Eastern Bald Eagle Migration Update: March 21, 2000

Today's Update Includes:

Latest Migration Map and Data

Field Notes From Biologist Peter Nye
"Interesting! Looks like our new female Eagle #K58 may already be 'at her spot', near Alberton, Prince Edward Island! This is the extreme northwest tip of the Island, and would be our first eagle to nest in this Canadian Province. I wonder if the local residents know about a nest there. I smell a field trip! (When possible, we travel to the eagle's nest and band the young for future study.) Assuming she has reached her destination:

Challenge Question #12
"How many days did Eagle #K58's migration take? On average, how many miles per day did she travel?"

"Meanwhile, Eagle #K72 is also on the move! According to her reading on Sunday the 19th, she's heading off the map...

Challenge Question #13
"In which direction in Eagle #K72 heading? How does this compare to the heading of the other eagles so far?" (Clue: Put a compass on your map. Try to give your answer in degrees.)

"Keep your eyes on Eagle #F81. Remember, he's the eagle who arrived so late on the wintering grounds, and his behavior last spring and summer suggested that he's a young, unmated bird without a definite breeding territory yet."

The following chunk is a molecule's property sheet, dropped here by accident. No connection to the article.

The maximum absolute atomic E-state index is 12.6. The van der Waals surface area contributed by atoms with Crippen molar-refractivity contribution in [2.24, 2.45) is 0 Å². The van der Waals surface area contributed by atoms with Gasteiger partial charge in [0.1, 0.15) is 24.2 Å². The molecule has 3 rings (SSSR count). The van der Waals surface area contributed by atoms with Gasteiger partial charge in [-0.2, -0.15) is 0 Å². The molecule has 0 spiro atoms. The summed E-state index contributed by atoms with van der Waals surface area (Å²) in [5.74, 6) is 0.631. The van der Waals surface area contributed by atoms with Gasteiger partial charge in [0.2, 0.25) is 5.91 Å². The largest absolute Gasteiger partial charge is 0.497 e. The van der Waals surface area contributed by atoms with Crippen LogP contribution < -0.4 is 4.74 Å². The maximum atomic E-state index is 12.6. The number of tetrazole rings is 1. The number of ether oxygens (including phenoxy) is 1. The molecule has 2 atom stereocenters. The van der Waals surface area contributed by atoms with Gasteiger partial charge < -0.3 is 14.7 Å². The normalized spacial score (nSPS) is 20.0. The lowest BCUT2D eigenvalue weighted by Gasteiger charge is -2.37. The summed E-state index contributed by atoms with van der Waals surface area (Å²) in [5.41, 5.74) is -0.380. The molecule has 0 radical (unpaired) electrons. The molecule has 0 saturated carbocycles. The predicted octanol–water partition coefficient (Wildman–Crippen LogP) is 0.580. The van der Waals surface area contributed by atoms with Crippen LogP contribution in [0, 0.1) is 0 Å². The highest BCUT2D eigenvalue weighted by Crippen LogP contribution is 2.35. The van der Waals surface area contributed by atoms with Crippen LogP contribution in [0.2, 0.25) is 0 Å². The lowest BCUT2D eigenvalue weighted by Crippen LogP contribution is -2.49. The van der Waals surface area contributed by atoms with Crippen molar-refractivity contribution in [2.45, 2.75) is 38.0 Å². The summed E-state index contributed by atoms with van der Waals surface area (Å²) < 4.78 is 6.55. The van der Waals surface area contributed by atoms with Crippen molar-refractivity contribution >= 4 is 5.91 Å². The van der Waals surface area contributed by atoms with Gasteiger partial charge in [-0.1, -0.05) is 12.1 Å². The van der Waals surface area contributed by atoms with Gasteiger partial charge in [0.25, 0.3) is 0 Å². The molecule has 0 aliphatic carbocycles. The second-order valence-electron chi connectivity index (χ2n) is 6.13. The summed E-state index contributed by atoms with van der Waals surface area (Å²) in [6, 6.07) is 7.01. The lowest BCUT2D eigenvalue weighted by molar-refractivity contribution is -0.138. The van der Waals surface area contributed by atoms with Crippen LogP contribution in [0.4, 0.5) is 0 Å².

Cheers,
Eagleye Nye
New York State Dept. Environmental Conservation

How Much Do Eagles Weigh?
Discussion of Challenge Question #6

New Jersey 7th graders Jason & Marc of Iselin Middle School translated kilograms to pounds and then found other things that weigh the same as an eagle:

"Eagle #K72 weighs 5.5 kilograms and that is 12.1 pounds. The Eagle #K58 weighs 6.6 kilograms and that is 14.52 pounds. Something that weighs as much as the eagles is a bowling ball." Kathy of Timster School in Plano TX added: "My thought for what weighs 12 pounds would be a 1 month baby, and a 4 month baby weighs 14.5 pounds."

Challenge Question #14

Have you ever wondered about the effect the satellite transmitters might have on the eagles? As you can see from this picture, the transmitter is worn on the eagle's back--almost like a backpack. These backpacks are known as "PTTs", or "platform transmitter terminals". Each PTT package weighs approximately 100 grams (3 1/2 oz.), which is less than 2 percent of the body weight of an average bald eagle. How would it feel to carry such a backpack?

Challenge Question #14
"If you wore a backpack that weighed 2% of your body weight, how heavy would your backpack be?"

How to Respond to Today's Challenge Questions